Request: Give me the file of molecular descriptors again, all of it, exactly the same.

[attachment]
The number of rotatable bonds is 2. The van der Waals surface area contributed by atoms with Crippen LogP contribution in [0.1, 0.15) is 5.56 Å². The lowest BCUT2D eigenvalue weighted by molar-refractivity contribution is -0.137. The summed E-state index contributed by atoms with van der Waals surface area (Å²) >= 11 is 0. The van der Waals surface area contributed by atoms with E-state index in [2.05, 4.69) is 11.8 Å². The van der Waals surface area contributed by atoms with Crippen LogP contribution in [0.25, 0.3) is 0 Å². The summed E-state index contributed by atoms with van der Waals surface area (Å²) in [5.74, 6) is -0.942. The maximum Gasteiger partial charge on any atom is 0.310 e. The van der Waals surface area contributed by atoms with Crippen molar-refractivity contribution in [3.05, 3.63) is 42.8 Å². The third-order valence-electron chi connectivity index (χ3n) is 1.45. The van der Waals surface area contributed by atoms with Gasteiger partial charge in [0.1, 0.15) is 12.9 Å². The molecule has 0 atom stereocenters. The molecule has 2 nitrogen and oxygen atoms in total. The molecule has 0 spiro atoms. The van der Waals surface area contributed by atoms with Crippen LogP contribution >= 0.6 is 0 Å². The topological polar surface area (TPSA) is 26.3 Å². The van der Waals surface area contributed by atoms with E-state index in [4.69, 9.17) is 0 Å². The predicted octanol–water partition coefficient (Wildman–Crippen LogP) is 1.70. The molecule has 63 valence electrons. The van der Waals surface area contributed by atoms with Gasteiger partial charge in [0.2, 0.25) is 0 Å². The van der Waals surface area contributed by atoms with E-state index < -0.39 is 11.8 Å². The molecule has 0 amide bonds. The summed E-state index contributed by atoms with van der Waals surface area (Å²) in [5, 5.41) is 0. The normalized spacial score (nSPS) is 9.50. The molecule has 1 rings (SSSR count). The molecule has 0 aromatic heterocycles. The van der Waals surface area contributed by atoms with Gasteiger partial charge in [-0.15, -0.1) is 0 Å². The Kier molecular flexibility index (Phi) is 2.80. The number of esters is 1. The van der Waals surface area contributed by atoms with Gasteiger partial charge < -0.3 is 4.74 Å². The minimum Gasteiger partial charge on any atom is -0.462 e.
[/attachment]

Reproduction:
The number of rotatable bonds is 2. The van der Waals surface area contributed by atoms with Crippen LogP contribution in [0.1, 0.15) is 5.56 Å². The lowest BCUT2D eigenvalue weighted by molar-refractivity contribution is -0.137. The summed E-state index contributed by atoms with van der Waals surface area (Å²) >= 11 is 0. The van der Waals surface area contributed by atoms with E-state index in [2.05, 4.69) is 11.8 Å². The van der Waals surface area contributed by atoms with Crippen LogP contribution in [0.25, 0.3) is 0 Å². The summed E-state index contributed by atoms with van der Waals surface area (Å²) in [5.74, 6) is -0.942. The maximum Gasteiger partial charge on any atom is 0.310 e. The van der Waals surface area contributed by atoms with Crippen molar-refractivity contribution in [3.05, 3.63) is 42.8 Å². The third-order valence-electron chi connectivity index (χ3n) is 1.45. The van der Waals surface area contributed by atoms with Gasteiger partial charge in [0.1, 0.15) is 12.9 Å². The molecule has 0 atom stereocenters. The molecule has 2 nitrogen and oxygen atoms in total. The molecule has 0 spiro atoms. The van der Waals surface area contributed by atoms with Crippen LogP contribution >= 0.6 is 0 Å². The topological polar surface area (TPSA) is 26.3 Å². The van der Waals surface area contributed by atoms with E-state index in [4.69, 9.17) is 0 Å². The predicted octanol–water partition coefficient (Wildman–Crippen LogP) is 1.70. The molecule has 63 valence electrons. The van der Waals surface area contributed by atoms with Gasteiger partial charge in [0.2, 0.25) is 0 Å². The van der Waals surface area contributed by atoms with E-state index < -0.39 is 11.8 Å². The molecule has 0 amide bonds. The summed E-state index contributed by atoms with van der Waals surface area (Å²) in [5, 5.41) is 0. The normalized spacial score (nSPS) is 9.50. The molecule has 1 rings (SSSR count). The molecule has 0 aromatic heterocycles. The van der Waals surface area contributed by atoms with Gasteiger partial charge in [-0.15, -0.1) is 0 Å². The Kier molecular flexibility index (Phi) is 2.80. The number of esters is 1. The van der Waals surface area contributed by atoms with Gasteiger partial charge < -0.3 is 4.74 Å². The minimum Gasteiger partial charge on any atom is -0.462 e.